On top of this incredible improvement, the film’s color reproduction has been corrected and suddenly the image has depth and detail that was clearly not there before. With a bold black level and very good highlights, the new transfer is bold and gives the image a lot of visual depth and dimensionality. To make a long story short, I never thought this particular film could look so good! The disc also includes a cropped pan and scan version of the movie, accessible from the disc’s main menu, but it has neither the color faithfulness, nor the level of detail of the anamorphic widescreen version, so try to avoid it if you can.
This new DVD also includes a newly re-mixed 5.1 channel Dolby Digital mix, which is a nice update from the film’s original Dolby Surround presentation. The new track now adds some spatial dimension to the surround channels that adds a level of unease to the film that perfectly complements the images on the screen. The action is more aggressive with the new mix and if you thought the cold sound of the chains has been chilling before, wait until you hear them on this new track, where danger seems to be all around you! The audio on the disc is absolutely clean without distortion and dialogues are very well integrated.
"Hellraiser" features a great score by Christopher Young that has found a great new home on this DVD with beautiful clarity and brilliance that will run shivers down your spine.
The disc features a new commentary track with Clive Barker and star Ashley Laurence. The track is moderated by Peter Atkins, who co-wrote the scripts for some of the sequels to "Hellraiser." The track is very engaging and informative and especially Barker constantly talks about the development of the film, the characters and his intentions with the film. The commentary is not overly technical but shows the thought process Barker went through to create the picture, combined with fond anecdotes and recollections from the shoot and the production. Atkins makes a superb moderator, not only attempting to bridge potential gaps and pauses, but also to engage Barker and Laurence in conversation, which eventually leads to the unearthing of a lot of valuable information and entertaining moments.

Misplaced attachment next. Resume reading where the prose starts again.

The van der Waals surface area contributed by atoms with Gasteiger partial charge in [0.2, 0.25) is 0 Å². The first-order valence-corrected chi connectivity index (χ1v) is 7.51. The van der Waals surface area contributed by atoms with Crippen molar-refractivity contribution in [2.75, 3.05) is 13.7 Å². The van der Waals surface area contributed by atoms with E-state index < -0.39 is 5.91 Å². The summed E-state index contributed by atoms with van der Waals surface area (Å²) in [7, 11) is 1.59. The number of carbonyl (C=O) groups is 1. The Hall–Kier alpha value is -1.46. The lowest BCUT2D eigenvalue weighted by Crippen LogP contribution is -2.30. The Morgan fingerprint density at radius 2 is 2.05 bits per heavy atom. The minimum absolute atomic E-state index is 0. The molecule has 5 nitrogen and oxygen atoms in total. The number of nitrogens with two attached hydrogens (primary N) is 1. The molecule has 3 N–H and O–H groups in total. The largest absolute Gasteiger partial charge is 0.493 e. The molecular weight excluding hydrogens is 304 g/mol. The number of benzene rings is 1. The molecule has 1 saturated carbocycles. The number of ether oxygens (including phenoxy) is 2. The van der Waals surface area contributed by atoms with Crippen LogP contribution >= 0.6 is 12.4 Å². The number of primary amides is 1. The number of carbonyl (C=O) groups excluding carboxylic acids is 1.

The disc also contains the before-mentioned, new 25-minute featurette called "Resurrection" that has been produced by Clive Barker specifically for this DVD. Also presented in 16x9 widescreen, this documentary covers many aspects of the film and the phenomenon. Apart from Clive Barker’s own, very candid, words we are also treated to interviews with many of the cast and crew members, reminiscing about their participation in the film. Especially the segments covering Doug Bradley and his character Pinhead will no doubt be exceedingly interesting for fans of the film, as we also get to see Clive Barker draw a sketch of the character "live" on camera. Just like he opens the featurette with a revelation, Clive Barker closes it with some late-breaking information, so make sure to watch this featurette to the end.
The film’s theatrical trailer, also presented in 1.85:1 anamorphic widescreen, and a gallery of almost 70 promotional stills are also part of this great release, as well as the THX Optimode that helps you to correctly set up your TV set, in case you haven’t done so before.
Clive Barker’s macabre tale of the grotesque Cenobits is still a terrifying experience after 13 years and hasn’t lost any of its appeal or horror. The visionary style of the film and its unrelenting story have made "Hellraiser" a landmark among modern horror movies and I am awestruck by this great package that Anchor Bay has prepared here. No fan of Clive Barker’s uniquely unsettling horror can afford to miss this fantastic release - or he will have to answer directly to the Cenobites!